Friday, Sept 23, 2005
We notice that there's a slight roll to the ship as we head down to breakfast, but it doesn't bother us. We're seasoned salts ("I'm a BBQ seasoned salt!" says Robert).
We are at Anticosti Island, which is supposedly named because early French sailors thought it was the coast, but then it wasn't (it's offshore) and so named it the "anti-coast." This explanation is a little too pat for some people, but we're going with it because we like pat explanations, as they fit our world view better.
We are on our way into the shore here at Point Roberts on Anticosti Island. Most of the shoreline along here consists of huge cliffs that drop right into the sea, which makes it easy to spot our landing place at a bit of beach.
Along the way, Dennis "Interesting to those who find this sort of thing interesting" Minty explains to us the wonders of kelp. Although kelp doesn't have actual roots, it does have a sticky thing that fastens one end to the bottom. The lets the top leafy part float up in the current and do its kelp thing (converting sunlight and carbon dioxide into carbohydrates).
You can buy and eat it, and according to Tony it "tastes like certain brands of cardboard."
We are here on the beach, looking through rocks for fossils. There are actually quite a lot of them, but they're all pretty boring to dinosaur hunters like us. We find a couple of rocks that have a variety of clams, sea worms, and other sea thingies.
Much more exciting is the arctic silver fox that trots out onto the beach and is soon surrounded by people taking his picture. Clearly habituated to people, he hung out almost all the time we were there, moving from group to group cadging food. Mike the Labradorian fed him some cracker sticks and reported that "he ate them all."
We are back on board, a bit soggy as it started raining as we were riding our zodiacs back in. (We are, however, getting pretty good at riding around in zodiacs. We still get damp in them, on account of they're always surrounded by water.)
Mike the Labradorian does a program in the bar called "In Cod We Trust" (not his joke—it's apparently been around about 75 years). Mike used to be an in-shore fisherman before the moratorium went into effect (he now runs the Battle Harbor restoration project). He has more than one or two opinions he's eager to share with us.
A lot of the early settlers were criminals and convicts. The merchants went to the courts and said they'd take care of the criminals and sent them off to the distant lands of Newfoundland and Labrador to go fishing. They were supposed to be able to buy their freedom after five years or so, but as was usual back then, the fine print ("minus room and board") kept them indentured for their entire lives.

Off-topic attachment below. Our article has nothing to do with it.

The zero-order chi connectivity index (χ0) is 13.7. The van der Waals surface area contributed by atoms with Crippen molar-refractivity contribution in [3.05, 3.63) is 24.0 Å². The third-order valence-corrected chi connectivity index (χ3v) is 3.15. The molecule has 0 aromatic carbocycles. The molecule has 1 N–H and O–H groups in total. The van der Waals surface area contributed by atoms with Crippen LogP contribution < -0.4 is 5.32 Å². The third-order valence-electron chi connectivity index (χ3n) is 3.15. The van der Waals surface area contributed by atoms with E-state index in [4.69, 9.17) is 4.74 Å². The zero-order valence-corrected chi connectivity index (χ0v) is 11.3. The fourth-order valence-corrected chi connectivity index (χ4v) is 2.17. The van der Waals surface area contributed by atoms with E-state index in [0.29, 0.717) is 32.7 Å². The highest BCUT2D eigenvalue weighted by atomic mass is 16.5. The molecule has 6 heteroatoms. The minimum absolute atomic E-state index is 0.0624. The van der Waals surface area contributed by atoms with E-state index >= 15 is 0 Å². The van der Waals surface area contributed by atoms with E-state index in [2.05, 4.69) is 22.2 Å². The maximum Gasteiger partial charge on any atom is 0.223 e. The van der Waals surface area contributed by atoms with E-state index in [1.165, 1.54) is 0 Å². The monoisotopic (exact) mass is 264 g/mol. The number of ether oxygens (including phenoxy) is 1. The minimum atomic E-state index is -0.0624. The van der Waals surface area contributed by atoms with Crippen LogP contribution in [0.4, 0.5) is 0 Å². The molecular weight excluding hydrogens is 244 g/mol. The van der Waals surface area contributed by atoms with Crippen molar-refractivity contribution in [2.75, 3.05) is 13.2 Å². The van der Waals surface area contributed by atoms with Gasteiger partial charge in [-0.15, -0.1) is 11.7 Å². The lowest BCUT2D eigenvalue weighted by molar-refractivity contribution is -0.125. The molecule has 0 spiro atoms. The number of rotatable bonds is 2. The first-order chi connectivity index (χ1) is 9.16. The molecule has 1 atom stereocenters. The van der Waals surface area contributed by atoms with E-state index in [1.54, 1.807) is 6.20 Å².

Back then, the basic fishing methods (seine, hook, and line) couldn't really catch enough to make much of a dent in the fishery. They were also in-shore fishing methods, meaning that you had to wait for the cod to come in and spawn which they only did for eight weeks out of the year.
So, the fishermen figured out other fish they could go fishing for, so that they wouldn't be spending the other 44 weeks of the year playing cribbage. They caught, salmon, seal and herring, and had worked out something to catch pretty much year round (except when the ocean was frozen, and probably even then, they cut holes in the ice and went ice fishing for fun).
After WWII, old naval vessels were converted to large steel trawlers. These guys would (and still do) drag large nets on the bottom of the ocean and catch a whole bunch of stuff all at once. The problem, of course, is that you didn't know what you'd caught until you brought it up, at which point, it was too late to do anything about it. You picked out what you wanted and discarded the rest because it was already dead.
Also, they didn't have to wait around for the cod to come in to breed. They could charge out to where the cod were hanging out the rest of the year and yank them babies right out of the water. The trawlers were efficient, really efficient. By 1992, only 10% of the historic cod biomass remained. That's when the Canadian government said, "No more fishing for cod, eh?" You'd think that because they'd stopped fishing for it, the cod would recover, right?
Well, today, we're at 8% if historic levels and a lot of guys are scratching their heads over that one. Some of the possibilities:
Some of the local fishermen have switched to snow crab, which is very lucrative and is an indirect result of the missing cod that loved to eat baby crabs. Now that there's no more cod, there's way more baby crabs and baby crabs grow up to be tasty morsels.
In Mike's opinion, though, the crab fishery is headed the same direction ("dye-rection") as the cod fishery. It's being overfished and will soon be nothing but a shell of itself (har, har).
We stayed up to watch a movie about Gros Morne park, which is where we're headed tomorrow. It didn't have actual moving pictures (it was a bunch of slides fading into each other) and the music was dreadful (turns out to have been done by one of the producers).
But one message got through: it's a park, eh?
Robert & Laura